Former Maricopa County Sheriff Joe Arpaio has been found guilty of criminal contempt of court for violating a federal judge’s order.

The verdict issued Monday capped a case that regularly ventured into unchartered grounds.

Rarely is a judge forced to wield a criminal contempt charge, and even rarer is it against a government official. And who can name a single other instance where said government official is a personal friend of the sitting president, who oversees the prosecuting body?

Even seasoned legal experts struggled to predict the outcome.

What we know now is that Arpaio is scheduled to be sentenced Oct. 5, and could face up to 6 months in jail.

But Arpaio’s colorful history, ties with the administration and former standing as an elected official open a trove of other questions on what will become of the famed lawman. 

Here, we attempt to answer some of those questions.

MORE ON THE RULING: Our View: Joe Arpaio is guilty, but hold the cheers for now | Roberts:Don’t give Joe Arpaio prison (and a platform) | Díaz: Why we can’t let Joe Arpaio off the hook now

Will Sheriff Joe end up in Tent City?

No. Arpaio’s successor Paul Penzone this year announced plans to shutter Arpaio’s iconic outdoor jail and has already transferred most inmates to other lockup facilities. All that remains are the approximate 370 inmates on work release. Officials plan to close Tent City in October.

Further, Arpaio has been convicted of a federal crime. If a judge chooses to incarcerate him, the U.S. Marshals Service will determine where Arpaio serves his sentence. David Gonzales, U.S. Marshal of Arizona, told The Republic the Marshals contract with several local jails and prisons, but the Maricopa County jail system isn’t one of them.

Will Arpaio actually get jail time?

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It could happen. Though the maximum potential sentence is six months, former U.S. Attorney of Arizona Paul Charlton said the likelihood of that Arpaio getting the max is “slim to none.”

Former Maricopa County Attorney Rick Romley said U.S. District Judge Susan Bolton could hand down a lighter term, like 30 days of incarceration. She could also order him to serve it out at his home rather than in jail. Additionally, Romley said, Bolton could impose a fine that is paid without the aid of fundraisers or campaign funds.

Romley said the sentence will be a difficult decision. Bolton will have to weigh the severity of violating a federal judge’s order against mitigating factors like age (Arpaio is 85) and his career in public service.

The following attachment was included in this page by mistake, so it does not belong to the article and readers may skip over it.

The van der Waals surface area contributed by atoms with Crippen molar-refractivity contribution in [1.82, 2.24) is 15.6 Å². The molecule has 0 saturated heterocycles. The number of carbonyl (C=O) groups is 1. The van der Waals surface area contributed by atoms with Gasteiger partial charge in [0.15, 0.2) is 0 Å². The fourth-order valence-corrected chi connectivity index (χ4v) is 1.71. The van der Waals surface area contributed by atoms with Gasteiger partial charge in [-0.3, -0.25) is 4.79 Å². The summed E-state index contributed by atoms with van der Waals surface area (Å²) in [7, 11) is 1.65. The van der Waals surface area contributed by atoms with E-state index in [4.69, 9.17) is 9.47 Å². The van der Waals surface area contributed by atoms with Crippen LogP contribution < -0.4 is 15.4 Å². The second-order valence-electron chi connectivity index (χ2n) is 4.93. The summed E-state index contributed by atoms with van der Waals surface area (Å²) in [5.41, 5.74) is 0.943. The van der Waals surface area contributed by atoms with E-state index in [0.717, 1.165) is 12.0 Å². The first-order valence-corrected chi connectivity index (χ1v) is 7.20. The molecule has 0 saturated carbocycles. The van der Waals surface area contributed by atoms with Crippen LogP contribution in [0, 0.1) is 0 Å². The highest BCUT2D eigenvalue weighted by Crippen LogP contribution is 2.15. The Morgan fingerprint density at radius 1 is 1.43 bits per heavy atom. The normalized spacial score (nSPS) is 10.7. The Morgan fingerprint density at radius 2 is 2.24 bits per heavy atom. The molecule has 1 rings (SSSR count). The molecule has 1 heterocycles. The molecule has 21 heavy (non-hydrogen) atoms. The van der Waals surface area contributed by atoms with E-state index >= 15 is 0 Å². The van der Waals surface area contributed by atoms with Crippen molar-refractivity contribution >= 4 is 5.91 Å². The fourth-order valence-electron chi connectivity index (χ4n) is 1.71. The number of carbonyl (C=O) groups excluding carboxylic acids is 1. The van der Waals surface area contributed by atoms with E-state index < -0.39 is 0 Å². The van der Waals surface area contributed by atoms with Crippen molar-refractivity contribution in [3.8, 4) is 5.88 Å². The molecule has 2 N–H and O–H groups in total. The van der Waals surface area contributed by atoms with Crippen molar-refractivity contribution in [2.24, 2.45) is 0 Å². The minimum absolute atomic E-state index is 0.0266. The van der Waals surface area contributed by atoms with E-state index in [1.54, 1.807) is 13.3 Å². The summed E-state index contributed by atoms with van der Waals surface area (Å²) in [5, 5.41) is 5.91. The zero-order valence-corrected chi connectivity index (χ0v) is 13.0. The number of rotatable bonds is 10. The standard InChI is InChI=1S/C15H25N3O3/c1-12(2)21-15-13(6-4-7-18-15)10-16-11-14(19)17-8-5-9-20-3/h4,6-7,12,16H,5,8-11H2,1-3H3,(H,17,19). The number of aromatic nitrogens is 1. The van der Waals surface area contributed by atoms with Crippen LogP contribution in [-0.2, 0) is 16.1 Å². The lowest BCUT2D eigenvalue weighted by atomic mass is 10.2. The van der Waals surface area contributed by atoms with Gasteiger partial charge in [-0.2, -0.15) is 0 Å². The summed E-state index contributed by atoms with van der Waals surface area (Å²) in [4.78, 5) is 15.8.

“Having been in law-enforcement, that’s a two-edged sword,” Romley said. “You give credit for giving almost his entire adult life to the public — military service, DEA, Sheriff’s Office — but on the other hand, this individual should understand the importance of rule of law and what abuse of power means.”

Why didn’t Arpaio get a jury trial?

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Republic reporters Megan Cassidy and Richard Ruelas take us through the conviction and what it means for the former Maricopa County sheriff. Sean Logan/azcentral.com

Arpaio’s attorneys repeatedly sought and were repeatedly denied a jury trial. Justice Department prosecutors argued that the defense would attempt to politicize the case if granted a jury, and requested a bench trial. They stressed that there is no constitutional right to a jury trial if the potential sentence is six months or less.

While Arpaio’s attorneys acknowledged this last point, they argued that the unique nature of the case called for a jury of his peers. They cited a law, 18 U.S.C.A. § 3691, that requires a jury trial for those accused of criminal contempt.

Bolton addressed this argument when denying the motion for a jury trial, noting that the law only applied when the accused conduct “constitutes a separate criminal offense.”

Bolton additionally rejected the defense’s argument that a jury trial would prevent the appearance of impropriety. “This Court does not believe there is any such appearance,” she wrote in her order.

“The case law is clear,” she wrote. “If the court limits Defendant’s potential sentence to six months or less, there is no right to a jury trial.”